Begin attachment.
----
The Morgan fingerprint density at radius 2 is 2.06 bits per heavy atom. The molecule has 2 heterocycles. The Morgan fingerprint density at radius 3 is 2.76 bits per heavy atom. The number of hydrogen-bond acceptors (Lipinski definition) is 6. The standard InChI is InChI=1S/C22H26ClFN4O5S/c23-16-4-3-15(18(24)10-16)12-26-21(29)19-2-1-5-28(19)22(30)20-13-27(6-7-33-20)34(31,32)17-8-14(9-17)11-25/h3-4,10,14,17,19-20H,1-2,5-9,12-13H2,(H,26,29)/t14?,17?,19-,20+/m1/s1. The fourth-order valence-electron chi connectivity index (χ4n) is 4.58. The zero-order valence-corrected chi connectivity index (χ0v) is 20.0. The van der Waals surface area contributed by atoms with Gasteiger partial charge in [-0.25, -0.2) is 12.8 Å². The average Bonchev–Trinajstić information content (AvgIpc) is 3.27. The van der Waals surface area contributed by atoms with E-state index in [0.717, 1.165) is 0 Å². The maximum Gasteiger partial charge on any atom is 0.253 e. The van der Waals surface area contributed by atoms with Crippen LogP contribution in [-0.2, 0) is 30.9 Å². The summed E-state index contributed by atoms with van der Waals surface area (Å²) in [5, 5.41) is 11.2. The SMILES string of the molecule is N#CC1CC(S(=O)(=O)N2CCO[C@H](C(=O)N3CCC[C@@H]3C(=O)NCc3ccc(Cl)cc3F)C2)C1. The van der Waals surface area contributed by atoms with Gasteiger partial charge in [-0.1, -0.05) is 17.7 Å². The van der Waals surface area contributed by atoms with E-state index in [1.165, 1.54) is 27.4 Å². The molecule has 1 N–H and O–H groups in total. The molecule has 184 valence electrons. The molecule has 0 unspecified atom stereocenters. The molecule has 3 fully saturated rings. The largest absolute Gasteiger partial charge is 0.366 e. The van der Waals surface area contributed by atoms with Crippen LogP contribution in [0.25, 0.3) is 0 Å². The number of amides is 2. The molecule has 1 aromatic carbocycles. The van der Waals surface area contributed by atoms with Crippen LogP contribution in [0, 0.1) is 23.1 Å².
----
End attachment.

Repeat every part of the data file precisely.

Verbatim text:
The Morgan fingerprint density at radius 2 is 2.06 bits per heavy atom. The molecule has 2 heterocycles. The Morgan fingerprint density at radius 3 is 2.76 bits per heavy atom. The number of hydrogen-bond acceptors (Lipinski definition) is 6. The standard InChI is InChI=1S/C22H26ClFN4O5S/c23-16-4-3-15(18(24)10-16)12-26-21(29)19-2-1-5-28(19)22(30)20-13-27(6-7-33-20)34(31,32)17-8-14(9-17)11-25/h3-4,10,14,17,19-20H,1-2,5-9,12-13H2,(H,26,29)/t14?,17?,19-,20+/m1/s1. The fourth-order valence-electron chi connectivity index (χ4n) is 4.58. The zero-order valence-corrected chi connectivity index (χ0v) is 20.0. The van der Waals surface area contributed by atoms with Gasteiger partial charge in [-0.25, -0.2) is 12.8 Å². The average Bonchev–Trinajstić information content (AvgIpc) is 3.27. The van der Waals surface area contributed by atoms with E-state index in [0.717, 1.165) is 0 Å². The maximum Gasteiger partial charge on any atom is 0.253 e. The van der Waals surface area contributed by atoms with Crippen LogP contribution in [-0.2, 0) is 30.9 Å². The summed E-state index contributed by atoms with van der Waals surface area (Å²) in [5, 5.41) is 11.2. The SMILES string of the molecule is N#CC1CC(S(=O)(=O)N2CCO[C@H](C(=O)N3CCC[C@@H]3C(=O)NCc3ccc(Cl)cc3F)C2)C1. The van der Waals surface area contributed by atoms with Gasteiger partial charge in [-0.1, -0.05) is 17.7 Å². The van der Waals surface area contributed by atoms with E-state index in [1.165, 1.54) is 27.4 Å². The molecule has 1 N–H and O–H groups in total. The molecule has 184 valence electrons. The molecule has 0 unspecified atom stereocenters. The molecule has 3 fully saturated rings. The largest absolute Gasteiger partial charge is 0.366 e. The van der Waals surface area contributed by atoms with Crippen LogP contribution in [0.25, 0.3) is 0 Å². The number of amides is 2. The molecule has 1 aromatic carbocycles. The van der Waals surface area contributed by atoms with Crippen LogP contribution in [0, 0.1) is 23.1 Å².